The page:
Foster assumed the role of team manager and Bob Dunn was pushed aside by Bill Shilibeer to hold Stella on the line. The whole routine that had been practised so many times with Eileen and the women totally went to pot. Stella was a nervous and inexperienced rider and had trained on a routine of starting with Bob and Eileen, on this, the most important ride of her life, these two had been pushed aside!

Her first two laps were a disaster but by gritting her teeth she was only narrowly beaten, alas by British males rather than the Russian rider. In the first World Championship the team gained 1 Silver and 2 Bronze medals.


In June, the WCRA received a letter from the BCF asking that they take responsibility for the World Championship team that was due to be held in Belgium in August. This was a very late request after the WCRA had been agitating for the Worlds to be organised somewhere else after Holland refused to allow their women riders to participate in their country even though the UCI had agreed that the men raced in Holland and women raced in Belgium.

The WCRA asked the Isle of Man could organise the Worlds for women but the notice given was too short. The BCF offered £100 as expenses to the Worlds but saying that only Jean Dunn, Sprint and Millie Robinson for the Pursuit would go and to double up for the Road. This was very unfair as Kay Ray was a medalist from the year before and Beryl Burton had beaten Millie during the year.

Later the BCF agreed that Beryl could also travel but at no extra cost. The WCRA’s faith in Beryl Burton was well justified as she became the World Pursuit Champion, the first by a British girl; fastest in the qualifying rounds she went on to beat all her rivals and in the final she beat Elsy Jacobs.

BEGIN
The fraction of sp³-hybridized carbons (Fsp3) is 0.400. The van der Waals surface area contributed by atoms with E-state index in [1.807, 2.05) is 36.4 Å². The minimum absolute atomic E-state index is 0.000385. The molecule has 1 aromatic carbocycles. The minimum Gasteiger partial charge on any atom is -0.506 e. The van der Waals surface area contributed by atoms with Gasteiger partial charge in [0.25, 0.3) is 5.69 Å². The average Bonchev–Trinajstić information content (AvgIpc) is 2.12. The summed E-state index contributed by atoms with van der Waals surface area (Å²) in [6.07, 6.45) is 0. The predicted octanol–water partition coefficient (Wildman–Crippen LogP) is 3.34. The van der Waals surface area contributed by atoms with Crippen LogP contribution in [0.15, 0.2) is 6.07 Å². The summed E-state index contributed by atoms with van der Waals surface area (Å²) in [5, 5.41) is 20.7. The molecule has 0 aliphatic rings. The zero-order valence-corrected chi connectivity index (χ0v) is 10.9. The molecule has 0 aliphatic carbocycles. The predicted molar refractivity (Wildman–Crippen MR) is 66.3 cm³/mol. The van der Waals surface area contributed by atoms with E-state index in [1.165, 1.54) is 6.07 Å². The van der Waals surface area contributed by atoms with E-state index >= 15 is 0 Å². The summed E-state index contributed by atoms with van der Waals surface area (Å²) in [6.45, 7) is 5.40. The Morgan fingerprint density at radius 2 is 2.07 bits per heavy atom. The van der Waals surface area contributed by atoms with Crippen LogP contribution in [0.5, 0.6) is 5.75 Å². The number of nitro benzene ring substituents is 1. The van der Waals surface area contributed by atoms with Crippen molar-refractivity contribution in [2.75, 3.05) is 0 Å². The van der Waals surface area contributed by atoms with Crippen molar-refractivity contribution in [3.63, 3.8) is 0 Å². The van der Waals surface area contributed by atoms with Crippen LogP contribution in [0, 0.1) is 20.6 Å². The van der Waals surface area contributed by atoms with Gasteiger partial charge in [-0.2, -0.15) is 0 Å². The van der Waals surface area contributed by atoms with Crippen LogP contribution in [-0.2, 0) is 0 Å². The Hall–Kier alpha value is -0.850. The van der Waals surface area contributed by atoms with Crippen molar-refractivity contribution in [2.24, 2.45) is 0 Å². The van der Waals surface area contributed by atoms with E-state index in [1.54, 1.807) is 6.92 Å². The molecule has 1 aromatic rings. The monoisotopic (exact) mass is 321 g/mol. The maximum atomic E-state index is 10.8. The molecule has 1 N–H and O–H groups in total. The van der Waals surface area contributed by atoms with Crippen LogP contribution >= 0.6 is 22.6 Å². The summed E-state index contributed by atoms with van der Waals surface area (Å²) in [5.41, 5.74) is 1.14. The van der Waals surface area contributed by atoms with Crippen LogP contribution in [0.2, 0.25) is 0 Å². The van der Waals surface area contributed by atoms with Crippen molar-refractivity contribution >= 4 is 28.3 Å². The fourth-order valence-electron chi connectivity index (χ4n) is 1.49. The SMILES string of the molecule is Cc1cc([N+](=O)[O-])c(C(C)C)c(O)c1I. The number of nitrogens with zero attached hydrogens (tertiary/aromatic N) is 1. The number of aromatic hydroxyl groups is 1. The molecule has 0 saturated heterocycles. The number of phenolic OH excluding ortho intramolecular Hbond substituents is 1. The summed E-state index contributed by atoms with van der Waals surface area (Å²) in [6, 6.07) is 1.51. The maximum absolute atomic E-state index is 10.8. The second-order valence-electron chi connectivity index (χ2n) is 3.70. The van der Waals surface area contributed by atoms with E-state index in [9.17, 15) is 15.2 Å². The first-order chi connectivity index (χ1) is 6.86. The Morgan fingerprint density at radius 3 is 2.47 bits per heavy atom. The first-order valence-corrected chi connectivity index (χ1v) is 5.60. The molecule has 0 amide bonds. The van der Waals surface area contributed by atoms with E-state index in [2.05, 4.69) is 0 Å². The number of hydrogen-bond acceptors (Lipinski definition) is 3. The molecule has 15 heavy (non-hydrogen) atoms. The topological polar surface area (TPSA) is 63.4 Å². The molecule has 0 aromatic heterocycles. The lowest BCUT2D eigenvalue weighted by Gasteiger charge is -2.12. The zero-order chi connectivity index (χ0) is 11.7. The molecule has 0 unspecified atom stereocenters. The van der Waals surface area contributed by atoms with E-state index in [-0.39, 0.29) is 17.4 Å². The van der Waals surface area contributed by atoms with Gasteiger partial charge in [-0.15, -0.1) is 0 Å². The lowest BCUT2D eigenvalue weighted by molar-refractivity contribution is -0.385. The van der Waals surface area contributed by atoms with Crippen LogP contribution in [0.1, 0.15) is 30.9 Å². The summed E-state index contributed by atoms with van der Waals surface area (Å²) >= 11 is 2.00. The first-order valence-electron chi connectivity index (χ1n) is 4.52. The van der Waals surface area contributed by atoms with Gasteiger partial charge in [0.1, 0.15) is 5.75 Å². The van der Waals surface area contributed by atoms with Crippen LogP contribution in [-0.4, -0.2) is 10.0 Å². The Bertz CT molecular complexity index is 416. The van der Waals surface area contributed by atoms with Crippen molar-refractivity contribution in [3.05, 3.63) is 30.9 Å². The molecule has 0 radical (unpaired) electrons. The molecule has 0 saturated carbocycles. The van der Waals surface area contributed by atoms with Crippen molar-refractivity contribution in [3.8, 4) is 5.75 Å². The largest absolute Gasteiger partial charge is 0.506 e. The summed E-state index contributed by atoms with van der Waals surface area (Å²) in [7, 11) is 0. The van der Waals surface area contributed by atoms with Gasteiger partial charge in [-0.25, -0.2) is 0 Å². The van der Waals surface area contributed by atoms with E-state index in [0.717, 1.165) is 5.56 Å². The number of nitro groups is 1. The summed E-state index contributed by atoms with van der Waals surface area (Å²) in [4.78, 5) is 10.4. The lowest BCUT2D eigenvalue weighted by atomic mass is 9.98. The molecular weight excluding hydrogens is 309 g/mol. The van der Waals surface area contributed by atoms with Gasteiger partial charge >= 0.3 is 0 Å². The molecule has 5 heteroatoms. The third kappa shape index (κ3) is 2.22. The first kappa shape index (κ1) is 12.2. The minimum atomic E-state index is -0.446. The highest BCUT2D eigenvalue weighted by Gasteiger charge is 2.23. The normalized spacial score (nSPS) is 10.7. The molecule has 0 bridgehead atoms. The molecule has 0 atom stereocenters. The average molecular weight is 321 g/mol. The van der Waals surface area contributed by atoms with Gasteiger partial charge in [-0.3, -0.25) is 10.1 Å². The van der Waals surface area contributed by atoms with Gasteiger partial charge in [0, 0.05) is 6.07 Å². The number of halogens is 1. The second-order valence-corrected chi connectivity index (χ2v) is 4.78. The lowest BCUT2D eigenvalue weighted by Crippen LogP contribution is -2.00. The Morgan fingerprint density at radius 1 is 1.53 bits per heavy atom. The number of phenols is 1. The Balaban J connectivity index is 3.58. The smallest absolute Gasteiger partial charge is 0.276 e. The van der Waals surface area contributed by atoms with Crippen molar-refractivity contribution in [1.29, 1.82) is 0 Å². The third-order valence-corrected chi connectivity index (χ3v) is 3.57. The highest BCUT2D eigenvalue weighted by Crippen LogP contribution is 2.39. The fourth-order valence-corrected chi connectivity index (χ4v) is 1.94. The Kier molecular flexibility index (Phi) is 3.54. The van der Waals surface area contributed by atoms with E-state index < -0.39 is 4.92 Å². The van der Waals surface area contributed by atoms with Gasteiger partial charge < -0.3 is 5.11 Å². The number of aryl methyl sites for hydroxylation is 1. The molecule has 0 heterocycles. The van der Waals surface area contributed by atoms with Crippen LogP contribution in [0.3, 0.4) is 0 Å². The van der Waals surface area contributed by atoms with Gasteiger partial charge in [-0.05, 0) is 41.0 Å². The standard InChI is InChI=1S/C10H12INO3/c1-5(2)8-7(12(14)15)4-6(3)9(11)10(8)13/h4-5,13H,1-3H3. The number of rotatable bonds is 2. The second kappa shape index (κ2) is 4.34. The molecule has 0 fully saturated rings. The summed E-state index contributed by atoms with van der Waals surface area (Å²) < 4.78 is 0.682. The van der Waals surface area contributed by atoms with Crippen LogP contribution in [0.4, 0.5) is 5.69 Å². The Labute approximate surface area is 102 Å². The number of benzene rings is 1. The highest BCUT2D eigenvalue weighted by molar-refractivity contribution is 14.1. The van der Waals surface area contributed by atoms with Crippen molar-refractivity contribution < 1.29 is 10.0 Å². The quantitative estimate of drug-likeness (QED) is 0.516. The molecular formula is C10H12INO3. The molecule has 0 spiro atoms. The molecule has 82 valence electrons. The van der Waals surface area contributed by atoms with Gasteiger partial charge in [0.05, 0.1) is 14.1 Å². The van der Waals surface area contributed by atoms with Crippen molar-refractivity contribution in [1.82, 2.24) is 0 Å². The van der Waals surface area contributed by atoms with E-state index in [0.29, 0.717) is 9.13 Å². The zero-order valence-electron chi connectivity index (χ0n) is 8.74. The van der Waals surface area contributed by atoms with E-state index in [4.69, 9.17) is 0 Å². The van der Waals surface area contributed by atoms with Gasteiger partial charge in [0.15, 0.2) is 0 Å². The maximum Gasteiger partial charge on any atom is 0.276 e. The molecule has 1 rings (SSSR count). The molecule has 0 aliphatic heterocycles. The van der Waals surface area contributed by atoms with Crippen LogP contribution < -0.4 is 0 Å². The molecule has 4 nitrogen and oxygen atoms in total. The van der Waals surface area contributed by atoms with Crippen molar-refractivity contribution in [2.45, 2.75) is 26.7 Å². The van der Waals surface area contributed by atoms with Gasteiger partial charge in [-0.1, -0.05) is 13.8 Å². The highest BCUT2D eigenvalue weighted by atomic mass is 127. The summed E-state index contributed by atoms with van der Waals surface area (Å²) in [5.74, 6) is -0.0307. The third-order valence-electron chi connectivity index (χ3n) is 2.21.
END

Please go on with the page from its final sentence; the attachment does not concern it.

The road race became a lottery as rain caused a bad crash not far from the finish and Beryl was 5th, Robinson in 7th with Yvonne Reynders the winner. The team had nothing but the £100 grudgingly given by the BCF with tyres loaned by Dunlop (they could not be given under the amateur rules). After all the work done by the WCRA, Eileen was invited to be a Commissaire at the track, and as delegate to the UCI and British team manager.

After the racing was completed, the UCI gave a large Official Banquet for all the officials but Eileen was refused entry as she was “a woman”! The British journalists Peter Bryan and J Dennis took Eileen out to dinner and they refused to go to the Banquet without her.

By making a budget and sticking to it, the whole team went to the Worlds for £150 but when fees were paid back to the BCF they refused to share it with the WCRA.

The Worlds in this year was held in Leipzig, East Germany. As the men were going to the Olympics after the Worlds, they got all the money but the WCRA held raffles all year with the slogan “Send a Girl to the Worlds”. This was supported by many national newspapers and British cycling industries and the WCRA eventually received £100. They had a team of 5 for the track and 6 for the road. Tom Feargrieves had a big ex American Army Staff car that he was able to buy for £75, which was 7 weeks wages then.

It had a top speed of 45 mph, 14 miles to the gallon, a roof rack was added to take 6 bikes, two rows of seats which folded into a bed for Tom and the mechanic Ian Thackeray and was christened “Brittania”.

In this, all the team travelled to Germany and although the car had been made comfortable, it was a long way for the riders to travel and with only one driver.The team stayed with all the other teams in a university but the men had to stay elsewhere.

The team came home with 2 World Championships, a Silver Medal and a Bronze. Beryl Burton won the Road and Pursuit titles, Kay Ray the Silver and Jean Dunn the Bronze in the Sprint – the men only achieved a 3rd in the sprint and nothing at all in the Olympics for all the money that had been lavished upon them.

This was such a crowning glory for the WCRA that it led to many changes in the BCF. They suddenly decided that the women should come under their control and in future years men were appointed as team managers but never again with the same results.

Complying with regulations, the East Germans paid the BCF £200 and as the BCF had only given the team £100, the WCRA asked for the remaining £100 for their funds; they refused of course but it went to the Appeals Panel who overturned the decision.

… to be continued ….